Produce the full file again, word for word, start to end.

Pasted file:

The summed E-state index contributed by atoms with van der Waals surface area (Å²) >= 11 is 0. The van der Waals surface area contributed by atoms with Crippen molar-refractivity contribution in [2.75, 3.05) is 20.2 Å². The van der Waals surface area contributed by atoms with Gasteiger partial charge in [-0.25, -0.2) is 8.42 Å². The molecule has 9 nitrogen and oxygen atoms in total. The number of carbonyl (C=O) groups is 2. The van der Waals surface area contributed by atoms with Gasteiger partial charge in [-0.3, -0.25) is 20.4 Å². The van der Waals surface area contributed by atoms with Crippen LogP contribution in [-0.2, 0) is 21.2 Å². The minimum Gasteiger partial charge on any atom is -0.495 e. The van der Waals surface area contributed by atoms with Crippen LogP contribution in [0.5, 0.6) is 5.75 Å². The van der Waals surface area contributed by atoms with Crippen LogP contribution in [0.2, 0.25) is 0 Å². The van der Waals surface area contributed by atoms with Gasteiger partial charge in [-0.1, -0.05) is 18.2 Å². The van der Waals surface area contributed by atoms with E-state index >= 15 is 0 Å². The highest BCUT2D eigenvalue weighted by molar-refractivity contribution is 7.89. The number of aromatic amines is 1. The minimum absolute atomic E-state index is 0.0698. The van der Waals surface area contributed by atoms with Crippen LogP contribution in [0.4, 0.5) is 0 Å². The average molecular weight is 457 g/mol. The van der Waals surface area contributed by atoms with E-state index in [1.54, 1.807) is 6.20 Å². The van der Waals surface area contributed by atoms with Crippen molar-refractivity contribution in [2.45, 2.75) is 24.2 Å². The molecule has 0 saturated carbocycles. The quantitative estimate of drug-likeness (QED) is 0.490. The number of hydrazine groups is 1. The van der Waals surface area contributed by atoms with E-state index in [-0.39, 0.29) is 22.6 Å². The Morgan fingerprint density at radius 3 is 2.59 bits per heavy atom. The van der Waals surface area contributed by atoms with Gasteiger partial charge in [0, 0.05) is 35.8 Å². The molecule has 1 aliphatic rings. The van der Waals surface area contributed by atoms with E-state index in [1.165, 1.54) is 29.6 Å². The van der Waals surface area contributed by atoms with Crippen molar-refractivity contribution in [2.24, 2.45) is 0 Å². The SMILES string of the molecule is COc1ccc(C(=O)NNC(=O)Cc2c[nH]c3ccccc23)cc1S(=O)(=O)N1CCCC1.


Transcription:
The summed E-state index contributed by atoms with van der Waals surface area (Å²) >= 11 is 0. The van der Waals surface area contributed by atoms with Crippen molar-refractivity contribution in [2.75, 3.05) is 20.2 Å². The van der Waals surface area contributed by atoms with Gasteiger partial charge in [-0.25, -0.2) is 8.42 Å². The molecule has 9 nitrogen and oxygen atoms in total. The number of carbonyl (C=O) groups is 2. The van der Waals surface area contributed by atoms with Gasteiger partial charge in [-0.3, -0.25) is 20.4 Å². The van der Waals surface area contributed by atoms with Crippen LogP contribution in [-0.2, 0) is 21.2 Å². The minimum Gasteiger partial charge on any atom is -0.495 e. The van der Waals surface area contributed by atoms with Crippen LogP contribution in [0.5, 0.6) is 5.75 Å². The van der Waals surface area contributed by atoms with Crippen LogP contribution in [0.2, 0.25) is 0 Å². The van der Waals surface area contributed by atoms with Gasteiger partial charge in [-0.1, -0.05) is 18.2 Å². The van der Waals surface area contributed by atoms with E-state index >= 15 is 0 Å². The highest BCUT2D eigenvalue weighted by molar-refractivity contribution is 7.89. The number of aromatic amines is 1. The minimum absolute atomic E-state index is 0.0698. The van der Waals surface area contributed by atoms with Crippen LogP contribution in [0.4, 0.5) is 0 Å². The average molecular weight is 457 g/mol. The van der Waals surface area contributed by atoms with E-state index in [1.54, 1.807) is 6.20 Å². The van der Waals surface area contributed by atoms with Crippen molar-refractivity contribution in [2.45, 2.75) is 24.2 Å². The molecule has 0 saturated carbocycles. The quantitative estimate of drug-likeness (QED) is 0.490. The number of hydrazine groups is 1. The van der Waals surface area contributed by atoms with E-state index in [-0.39, 0.29) is 22.6 Å². The Morgan fingerprint density at radius 3 is 2.59 bits per heavy atom. The van der Waals surface area contributed by atoms with Gasteiger partial charge in [0, 0.05) is 35.8 Å². The molecule has 1 aliphatic rings. The van der Waals surface area contributed by atoms with E-state index in [1.165, 1.54) is 29.6 Å². The van der Waals surface area contributed by atoms with Crippen molar-refractivity contribution in [2.24, 2.45) is 0 Å². The SMILES string of the molecule is COc1ccc(C(=O)NNC(=O)Cc2c[nH]c3ccccc23)cc1S(=O)(=O)N1CCCC1.